To get on Washington's good side, Prime Minister Yoshihiko Noda is pushing Japan's participation in negotiations for the Trans-Pacific Partnership free trade arrangement, thereby taking attention away from the thorny Futenma base issue in Okinawa Prefecture.
But Noda also must placate those in the ruling Democratic Party of Japan who are concerned that the TPP would devastate Japanese farming.
One way Noda is trying to deal with the problem is by suggesting that his administration will put together a plan to resuscitate Japanese agriculture by the end of this month. But discussions have just begun, and it remains to be seen what specific measures can be put together.
Debate among Cabinet ministers on the TPP issue also formally began on Oct. 11.
Noda plans to meet with U.S. President Barack Obama on the sidelines of the Asia-Pacific Economic Cooperation summit scheduled for next month in Honolulu.
In their first meeting in New York in September, Obama pressed Noda for specific measures on relocating the U.S. Marine Corps Air Station Futenma. But since progress on that issue is much more difficult, Noda hopes that informing Obama that Japan would take part in the TPP negotiations will be taken as an alternative sign that his administration is serious about maintaining strong ties with the United States.
Washington is hoping to reach a general agreement on the TPP with the nations currently involved in the negotiations, and Japanese participation could add momentum to the talks.
The longer Japan waits to take part in the TPP negotiations, the less influence it would have on the eventual outcome of the arrangement.
However, it will be difficult to obtain a consensus within the DPJ on participating in the TPP. A group of Diet members has obtained the signatures of more than 170 lawmakers, centered on the DPJ, who do not want the government to rush into the TPP negotiations.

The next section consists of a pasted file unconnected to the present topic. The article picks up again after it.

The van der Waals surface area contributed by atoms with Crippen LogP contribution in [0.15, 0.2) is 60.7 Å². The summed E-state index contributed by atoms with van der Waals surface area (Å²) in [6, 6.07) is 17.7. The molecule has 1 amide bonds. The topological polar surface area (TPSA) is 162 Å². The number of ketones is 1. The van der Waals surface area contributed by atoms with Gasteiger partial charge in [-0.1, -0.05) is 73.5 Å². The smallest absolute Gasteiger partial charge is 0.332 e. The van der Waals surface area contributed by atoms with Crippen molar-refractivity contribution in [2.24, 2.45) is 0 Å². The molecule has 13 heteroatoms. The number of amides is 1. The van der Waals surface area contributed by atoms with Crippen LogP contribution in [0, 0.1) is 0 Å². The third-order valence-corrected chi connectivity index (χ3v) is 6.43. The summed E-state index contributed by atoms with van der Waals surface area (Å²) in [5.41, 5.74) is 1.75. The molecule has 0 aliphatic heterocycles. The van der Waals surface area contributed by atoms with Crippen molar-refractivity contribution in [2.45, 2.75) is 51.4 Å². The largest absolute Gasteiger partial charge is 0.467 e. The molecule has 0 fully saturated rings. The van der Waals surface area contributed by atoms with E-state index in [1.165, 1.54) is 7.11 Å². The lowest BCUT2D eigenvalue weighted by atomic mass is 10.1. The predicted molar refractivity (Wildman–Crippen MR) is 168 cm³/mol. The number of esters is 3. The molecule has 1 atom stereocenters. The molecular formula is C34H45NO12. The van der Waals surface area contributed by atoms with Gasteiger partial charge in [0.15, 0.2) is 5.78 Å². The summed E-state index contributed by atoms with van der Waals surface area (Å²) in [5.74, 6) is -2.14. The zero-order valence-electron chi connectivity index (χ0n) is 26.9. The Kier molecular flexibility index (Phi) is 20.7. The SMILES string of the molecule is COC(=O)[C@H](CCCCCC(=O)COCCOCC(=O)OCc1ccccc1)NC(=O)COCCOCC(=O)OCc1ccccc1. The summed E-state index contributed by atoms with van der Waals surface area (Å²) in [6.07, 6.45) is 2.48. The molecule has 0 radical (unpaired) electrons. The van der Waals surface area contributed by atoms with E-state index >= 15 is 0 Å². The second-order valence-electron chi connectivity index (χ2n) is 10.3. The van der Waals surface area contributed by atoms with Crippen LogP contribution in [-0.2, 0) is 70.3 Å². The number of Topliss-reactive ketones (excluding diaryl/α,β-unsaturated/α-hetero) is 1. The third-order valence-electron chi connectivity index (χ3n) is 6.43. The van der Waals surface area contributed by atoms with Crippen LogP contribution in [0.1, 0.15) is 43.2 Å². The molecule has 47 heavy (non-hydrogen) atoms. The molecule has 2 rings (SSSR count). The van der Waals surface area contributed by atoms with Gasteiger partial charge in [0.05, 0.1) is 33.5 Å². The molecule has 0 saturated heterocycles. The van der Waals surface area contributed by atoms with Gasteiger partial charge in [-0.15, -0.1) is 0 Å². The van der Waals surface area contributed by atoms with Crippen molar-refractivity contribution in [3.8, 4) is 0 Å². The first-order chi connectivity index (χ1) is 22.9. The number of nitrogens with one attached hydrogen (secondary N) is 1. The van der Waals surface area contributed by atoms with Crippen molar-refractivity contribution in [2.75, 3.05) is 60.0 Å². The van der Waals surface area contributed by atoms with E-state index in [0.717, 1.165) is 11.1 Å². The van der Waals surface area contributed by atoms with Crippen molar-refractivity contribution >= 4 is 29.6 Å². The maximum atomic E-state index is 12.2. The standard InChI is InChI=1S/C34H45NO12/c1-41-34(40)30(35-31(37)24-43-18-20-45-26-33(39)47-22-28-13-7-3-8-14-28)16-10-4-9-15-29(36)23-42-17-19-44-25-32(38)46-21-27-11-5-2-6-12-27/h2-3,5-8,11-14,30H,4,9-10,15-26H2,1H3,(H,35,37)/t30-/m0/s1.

Participation in the TPP will likely mean that Japan would have to greatly reduce or eliminate tariffs now in place on many farm products.
Tariffs of 1,706 percent on devil's tongue plant, 777 percent on rice and 360 percent on butter have long protected Japanese farmers and ranchers.
If Noda does decide to go ahead with the TPP talks while opposition remains in the DPJ, that move could upset his efforts to increase party unity.
A viable plan to resuscitate Japanese farming would require new measures to strengthen Japanese agriculture enough to survive an elimination of those tariffs.
In August, a government panel seeking to revive farming and fishing issued an interim report that included a proposal to increase the scale of rice paddy farms by about tenfold over the next five years to between 20 and 30 hectares.
In its requests for the fiscal 2012 budget, the farm ministry included measures that would encourage uncompetitive farmers to leave farming, provide grants to make it easier to increase the size of farms and to create a fund that would help increase the value added of farm products.
However, those proposals are still in their early stages, and the amounts asked for are not very large.
"Even if they tell us to come up with an action plan, we can only include items that we think are possible now," a high-ranking farm ministry official said.
If the government pushes for a comprehensive reform of farming, it would involve altering a key policy measure of the DPJ--the farm income supplement program, which distributes money regardless of the size of the farm.
Since it would involve a core agriculture policy of the DPJ, a drastic change that would lead to greater assistance to large-scale farms could hit a key support base of the party.
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